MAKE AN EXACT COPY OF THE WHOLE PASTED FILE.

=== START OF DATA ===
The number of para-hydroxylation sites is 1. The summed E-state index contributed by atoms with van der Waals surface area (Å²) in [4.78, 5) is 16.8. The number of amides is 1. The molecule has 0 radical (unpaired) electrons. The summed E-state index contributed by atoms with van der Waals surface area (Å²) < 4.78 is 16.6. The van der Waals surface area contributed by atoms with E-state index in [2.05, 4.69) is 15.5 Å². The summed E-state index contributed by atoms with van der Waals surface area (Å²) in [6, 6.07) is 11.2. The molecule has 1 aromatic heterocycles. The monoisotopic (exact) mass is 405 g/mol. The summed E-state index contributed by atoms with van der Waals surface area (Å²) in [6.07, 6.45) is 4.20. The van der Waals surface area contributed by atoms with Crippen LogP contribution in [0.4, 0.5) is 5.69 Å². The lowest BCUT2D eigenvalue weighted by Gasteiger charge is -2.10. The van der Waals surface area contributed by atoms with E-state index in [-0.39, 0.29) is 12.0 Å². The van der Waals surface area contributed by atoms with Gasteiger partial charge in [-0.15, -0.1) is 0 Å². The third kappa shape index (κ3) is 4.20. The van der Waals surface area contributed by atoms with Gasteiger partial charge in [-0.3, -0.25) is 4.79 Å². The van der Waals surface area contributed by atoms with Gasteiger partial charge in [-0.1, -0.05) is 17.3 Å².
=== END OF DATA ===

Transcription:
The number of para-hydroxylation sites is 1. The summed E-state index contributed by atoms with van der Waals surface area (Å²) in [4.78, 5) is 16.8. The number of amides is 1. The molecule has 0 radical (unpaired) electrons. The summed E-state index contributed by atoms with van der Waals surface area (Å²) < 4.78 is 16.6. The van der Waals surface area contributed by atoms with E-state index in [2.05, 4.69) is 15.5 Å². The summed E-state index contributed by atoms with van der Waals surface area (Å²) in [6, 6.07) is 11.2. The molecule has 1 aromatic heterocycles. The monoisotopic (exact) mass is 405 g/mol. The summed E-state index contributed by atoms with van der Waals surface area (Å²) in [6.07, 6.45) is 4.20. The van der Waals surface area contributed by atoms with Crippen LogP contribution in [0.4, 0.5) is 5.69 Å². The lowest BCUT2D eigenvalue weighted by Gasteiger charge is -2.10. The van der Waals surface area contributed by atoms with E-state index in [-0.39, 0.29) is 12.0 Å². The van der Waals surface area contributed by atoms with Gasteiger partial charge in [-0.15, -0.1) is 0 Å². The third kappa shape index (κ3) is 4.20. The van der Waals surface area contributed by atoms with Gasteiger partial charge in [-0.3, -0.25) is 4.79 Å². The van der Waals surface area contributed by atoms with Gasteiger partial charge in [-0.1, -0.05) is 17.3 Å².